His wife, Cantor Julie Steinberg, serves at Congregation B’nai Israel in Sacramento, a post she has held since 2012. The couple has two grown children.

Barry Broad, president of the Jewish Federation of the Sacramento Region and a friend of 40 years, describes Steinberg as an “all-too-rare person” in politics.

Sacramento Mayor Darrell Steinberg speaking at the Religious Action Center's Consultation on Conscience in Washington, DC, May 1, 2017. (Photo/Courtesy Religious Action Center)
Sacramento Mayor Darrell Steinberg speaking at the Religious Action Center’s Consultation on Conscience in Washington, DC, May 1, 2017. (Photo/Courtesy Religious Action Center)

“He is someone who is truly dedicated to public service and to the Jewish community, who deeply cares about the world around him,” Broad said. “Someone once said politics can turn cracks into fissures in the personalities of people, but there are very few who have a career as wide ranging in the public sphere as Darrell Steinberg and who have maintained their integrity the way he has.”

Though issues such as homelessness and mental health policy have dominated Steinberg’s political agenda, the increase in antisemitism and hate crimes, both nationally and locally, has been on his radar as well.

“It’s a very serious issue,” he said of antisemitism, “and needs to be taken with the greatest amount of concern and action. Our history is too deeply embedded in all of us. The haters are always there, and sometimes they slither above the surface. I always try to educate people. We all educate each other and talk to each other about our faiths, traditions and cultures. I just try to live the values.”

Colleagues have taken note. State Sen. Angelique Ashby (D-Sacramento), who previously served on the Sacramento City Council and ran against Steinberg for mayor in 2016, wrote a tribute to him.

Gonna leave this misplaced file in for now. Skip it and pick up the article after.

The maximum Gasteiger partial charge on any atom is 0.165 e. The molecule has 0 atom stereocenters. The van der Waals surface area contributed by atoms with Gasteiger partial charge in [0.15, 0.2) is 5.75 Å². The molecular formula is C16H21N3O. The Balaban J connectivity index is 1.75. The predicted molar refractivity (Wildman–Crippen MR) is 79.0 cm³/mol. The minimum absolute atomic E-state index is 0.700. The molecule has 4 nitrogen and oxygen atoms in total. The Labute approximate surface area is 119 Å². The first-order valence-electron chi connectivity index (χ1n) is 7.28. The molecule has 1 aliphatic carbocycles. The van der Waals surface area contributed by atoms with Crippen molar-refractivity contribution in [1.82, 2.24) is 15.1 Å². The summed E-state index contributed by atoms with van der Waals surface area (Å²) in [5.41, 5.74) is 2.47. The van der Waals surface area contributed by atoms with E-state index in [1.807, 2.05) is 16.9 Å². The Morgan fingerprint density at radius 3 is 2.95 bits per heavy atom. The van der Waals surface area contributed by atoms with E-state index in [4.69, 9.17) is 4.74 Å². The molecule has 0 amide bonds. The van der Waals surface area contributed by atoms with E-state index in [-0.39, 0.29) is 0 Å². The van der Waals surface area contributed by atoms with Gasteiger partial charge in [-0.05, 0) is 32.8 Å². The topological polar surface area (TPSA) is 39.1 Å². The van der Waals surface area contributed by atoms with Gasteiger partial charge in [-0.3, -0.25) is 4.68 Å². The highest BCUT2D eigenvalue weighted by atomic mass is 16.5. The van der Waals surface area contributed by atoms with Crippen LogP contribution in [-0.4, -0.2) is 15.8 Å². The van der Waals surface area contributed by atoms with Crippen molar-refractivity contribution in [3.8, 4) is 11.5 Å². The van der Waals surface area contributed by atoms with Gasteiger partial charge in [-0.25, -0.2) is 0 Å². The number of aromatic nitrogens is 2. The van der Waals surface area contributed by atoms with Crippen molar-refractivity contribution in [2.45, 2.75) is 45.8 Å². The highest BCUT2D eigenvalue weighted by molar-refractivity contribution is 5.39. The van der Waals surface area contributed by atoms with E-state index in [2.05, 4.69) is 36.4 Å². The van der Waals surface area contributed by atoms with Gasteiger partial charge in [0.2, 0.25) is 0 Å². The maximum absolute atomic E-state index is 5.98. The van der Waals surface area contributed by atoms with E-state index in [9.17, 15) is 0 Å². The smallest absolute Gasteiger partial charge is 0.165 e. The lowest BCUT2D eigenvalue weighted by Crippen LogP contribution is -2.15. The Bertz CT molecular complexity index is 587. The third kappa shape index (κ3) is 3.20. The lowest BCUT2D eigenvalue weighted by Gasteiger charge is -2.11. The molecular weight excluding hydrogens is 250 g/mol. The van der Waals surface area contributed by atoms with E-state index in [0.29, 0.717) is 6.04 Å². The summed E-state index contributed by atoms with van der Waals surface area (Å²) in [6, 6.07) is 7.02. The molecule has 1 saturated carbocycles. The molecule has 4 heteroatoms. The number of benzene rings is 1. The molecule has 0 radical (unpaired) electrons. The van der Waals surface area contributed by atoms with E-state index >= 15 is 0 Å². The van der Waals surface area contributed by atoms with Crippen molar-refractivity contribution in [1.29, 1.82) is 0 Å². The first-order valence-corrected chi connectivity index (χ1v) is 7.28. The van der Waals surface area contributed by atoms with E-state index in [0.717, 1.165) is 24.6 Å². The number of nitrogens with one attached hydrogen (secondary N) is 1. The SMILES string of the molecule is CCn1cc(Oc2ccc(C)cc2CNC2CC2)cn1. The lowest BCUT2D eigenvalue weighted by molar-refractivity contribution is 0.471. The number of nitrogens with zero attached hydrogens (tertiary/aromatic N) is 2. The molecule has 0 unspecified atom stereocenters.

“He wears his heart on his sleeve,” she wrote. “I’ve seen him cry with the mother of a fallen officer, sit with the family of a person experiencing homelessness, listen carefully to members of our community who feel left behind, and I’ve watched him take an impossible conflict between opponents and mediate to consensus.”

Broad added that Steinberg’s toughest public role has been as mayor. “When you confront a host of intractable problems — and in Darrell’s term, homelessness is the No. 1 intractable problem — these kinds of issues chew up mayors. [He] has had to confront that and has done so with a good deal of energy and honesty.”

Steinberg is modest about his political style.

“I negotiate, I advocate, I mediate, I initiate, and I get up every day and try to help the city move forward. I hope I’ve done it in the right way,” he said. “You never finish the work. You do everything you can for your time. The nature of democracy is you turn it over to someone else.”

As he looks to his next chapter, Steinberg said his overriding feeling is one of gratitude.

“‘I still feel like a young person,” he said. “I’m blessed to be in good shape, and I still have more to give, more to do in life. My dad celebrated his 95th birthday. My mom and dad are still alive. I’ve been blessed with so many opportunities. I still believe in the good in people and in what’s possible.”

One downside to leaving the political spotlight: The Sacramento Bee recently determined that over the last 25 years, Steinberg has been the third most-photographed person to appear in the newspaper’s pages, behind former Govs. Jerry Brown and Arnold Schwarzenegger.

When told that fact, Steinberg replied, “I appreciate that, more often than not, they photographed me from a distance.”

Dan Pine

Dan Pine is a contributing editor at J. He was a longtime staff writer at J. and retired as news editor in 2020.